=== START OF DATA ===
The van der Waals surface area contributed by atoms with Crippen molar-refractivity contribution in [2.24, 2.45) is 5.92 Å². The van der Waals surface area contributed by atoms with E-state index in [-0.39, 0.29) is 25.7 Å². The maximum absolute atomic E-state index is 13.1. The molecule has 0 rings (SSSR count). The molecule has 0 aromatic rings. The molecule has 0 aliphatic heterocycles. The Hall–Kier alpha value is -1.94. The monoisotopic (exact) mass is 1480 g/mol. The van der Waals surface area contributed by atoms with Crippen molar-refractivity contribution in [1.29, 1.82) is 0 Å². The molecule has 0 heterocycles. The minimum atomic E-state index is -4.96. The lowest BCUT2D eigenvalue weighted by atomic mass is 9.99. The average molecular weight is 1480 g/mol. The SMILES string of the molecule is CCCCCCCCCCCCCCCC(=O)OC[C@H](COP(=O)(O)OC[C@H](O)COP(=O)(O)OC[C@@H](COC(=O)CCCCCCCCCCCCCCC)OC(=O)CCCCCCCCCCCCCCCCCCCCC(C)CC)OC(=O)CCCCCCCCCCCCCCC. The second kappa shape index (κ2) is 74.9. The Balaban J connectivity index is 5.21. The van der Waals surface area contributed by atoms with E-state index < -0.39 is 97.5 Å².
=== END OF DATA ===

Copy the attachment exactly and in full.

The van der Waals surface area contributed by atoms with Crippen molar-refractivity contribution in [2.24, 2.45) is 5.92 Å². The van der Waals surface area contributed by atoms with E-state index in [-0.39, 0.29) is 25.7 Å². The maximum absolute atomic E-state index is 13.1. The molecule has 0 rings (SSSR count). The molecule has 0 aromatic rings. The molecule has 0 aliphatic heterocycles. The Hall–Kier alpha value is -1.94. The monoisotopic (exact) mass is 1480 g/mol. The van der Waals surface area contributed by atoms with Crippen molar-refractivity contribution in [1.29, 1.82) is 0 Å². The molecule has 0 heterocycles. The minimum atomic E-state index is -4.96. The lowest BCUT2D eigenvalue weighted by atomic mass is 9.99. The average molecular weight is 1480 g/mol. The SMILES string of the molecule is CCCCCCCCCCCCCCCC(=O)OC[C@H](COP(=O)(O)OC[C@H](O)COP(=O)(O)OC[C@@H](COC(=O)CCCCCCCCCCCCCCC)OC(=O)CCCCCCCCCCCCCCCCCCCCC(C)CC)OC(=O)CCCCCCCCCCCCCCC. The second kappa shape index (κ2) is 74.9. The Balaban J connectivity index is 5.21. The van der Waals surface area contributed by atoms with E-state index < -0.39 is 97.5 Å².